The artistry leaps off the stage as black legs, brown arms and high-yellow bodies soar through the air in dances such as “Revelations.” At an Alvin Ailey performance it’s not quite clear what’s more beautiful: the black people on stage, or the ones in the audience swelling with pride and awe as they see people who look like them performing ballet and modern dance.
African Americans so rarely see themselves dancing majestically. Pop dances such as the “Fox Trot” and the “Charleston” have now been replaced by the “Dougie” and the a’Wobblea’. At an Alvin Ailey performance however, black men and women are the manifestation of hopes and dreams as well as pain and suffering.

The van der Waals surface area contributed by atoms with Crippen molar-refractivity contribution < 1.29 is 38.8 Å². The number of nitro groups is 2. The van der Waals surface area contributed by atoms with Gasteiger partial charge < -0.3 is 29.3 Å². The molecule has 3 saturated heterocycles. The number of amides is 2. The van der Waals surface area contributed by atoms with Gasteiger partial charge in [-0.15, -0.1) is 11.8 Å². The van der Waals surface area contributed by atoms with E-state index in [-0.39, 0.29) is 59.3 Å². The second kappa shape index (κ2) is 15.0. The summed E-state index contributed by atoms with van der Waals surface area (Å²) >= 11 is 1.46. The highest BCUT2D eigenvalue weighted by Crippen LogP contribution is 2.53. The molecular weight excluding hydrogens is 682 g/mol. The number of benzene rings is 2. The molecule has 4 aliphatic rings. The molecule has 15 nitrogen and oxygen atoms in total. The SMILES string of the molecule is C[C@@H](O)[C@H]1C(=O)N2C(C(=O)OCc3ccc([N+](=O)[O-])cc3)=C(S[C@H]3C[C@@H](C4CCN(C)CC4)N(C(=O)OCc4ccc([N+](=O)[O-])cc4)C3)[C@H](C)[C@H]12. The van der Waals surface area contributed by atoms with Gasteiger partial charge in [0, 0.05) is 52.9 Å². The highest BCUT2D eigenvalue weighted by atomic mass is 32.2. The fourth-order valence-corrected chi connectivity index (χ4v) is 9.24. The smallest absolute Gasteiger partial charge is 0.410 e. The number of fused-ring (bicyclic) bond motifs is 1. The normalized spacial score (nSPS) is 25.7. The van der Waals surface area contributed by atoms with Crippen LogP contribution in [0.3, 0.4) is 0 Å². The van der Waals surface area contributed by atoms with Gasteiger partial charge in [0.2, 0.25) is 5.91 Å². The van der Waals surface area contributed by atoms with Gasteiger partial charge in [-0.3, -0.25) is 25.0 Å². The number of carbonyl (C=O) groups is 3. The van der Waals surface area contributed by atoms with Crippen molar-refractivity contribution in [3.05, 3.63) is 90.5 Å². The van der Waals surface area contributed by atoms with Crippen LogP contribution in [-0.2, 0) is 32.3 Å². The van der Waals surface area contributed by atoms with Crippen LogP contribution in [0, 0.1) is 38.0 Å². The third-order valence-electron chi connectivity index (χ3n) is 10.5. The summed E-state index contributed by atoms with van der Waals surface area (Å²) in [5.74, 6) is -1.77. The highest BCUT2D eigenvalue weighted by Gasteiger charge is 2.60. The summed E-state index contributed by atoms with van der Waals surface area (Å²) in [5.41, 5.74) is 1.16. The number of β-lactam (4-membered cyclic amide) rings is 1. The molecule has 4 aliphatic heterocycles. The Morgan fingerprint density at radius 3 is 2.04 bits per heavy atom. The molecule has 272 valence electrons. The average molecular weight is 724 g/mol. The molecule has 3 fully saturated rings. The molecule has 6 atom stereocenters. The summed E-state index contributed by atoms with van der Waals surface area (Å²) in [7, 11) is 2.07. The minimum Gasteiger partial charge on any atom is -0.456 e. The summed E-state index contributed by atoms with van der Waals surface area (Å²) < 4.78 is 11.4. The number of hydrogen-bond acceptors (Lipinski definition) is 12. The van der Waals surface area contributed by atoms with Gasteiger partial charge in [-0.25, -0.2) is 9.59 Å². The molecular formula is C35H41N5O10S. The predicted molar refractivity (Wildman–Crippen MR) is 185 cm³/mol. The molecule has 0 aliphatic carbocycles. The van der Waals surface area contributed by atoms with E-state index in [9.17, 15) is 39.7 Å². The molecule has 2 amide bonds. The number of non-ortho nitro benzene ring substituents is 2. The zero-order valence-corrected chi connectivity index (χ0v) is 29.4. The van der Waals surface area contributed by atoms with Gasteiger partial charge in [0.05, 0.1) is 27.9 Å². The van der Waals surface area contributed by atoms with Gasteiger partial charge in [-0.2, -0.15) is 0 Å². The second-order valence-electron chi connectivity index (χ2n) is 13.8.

Watch this snippet of “Rock My Soul”
Ailey, born during the Depression in Texas, grew up in the church and juke joints. The conflicting forces fueled his sense of black pride and influenced what would later become a world-renowned dance company. Ailey started his troupe after moving to New York in the late ’50s and being dissatisfied with the style of dances performed at company’s there.
“Revelations” is his most notable work, but its precursor was “Blues Suite.” The piece was derived from blues songs and it conveyed the African Americans’ suffering. While “Blues Suite” focused on the pain of black folks, “Revelations” showcased the perseverance and tenacity. It is a work of celebration influenced by Ailey’s rural upbringing in Texas.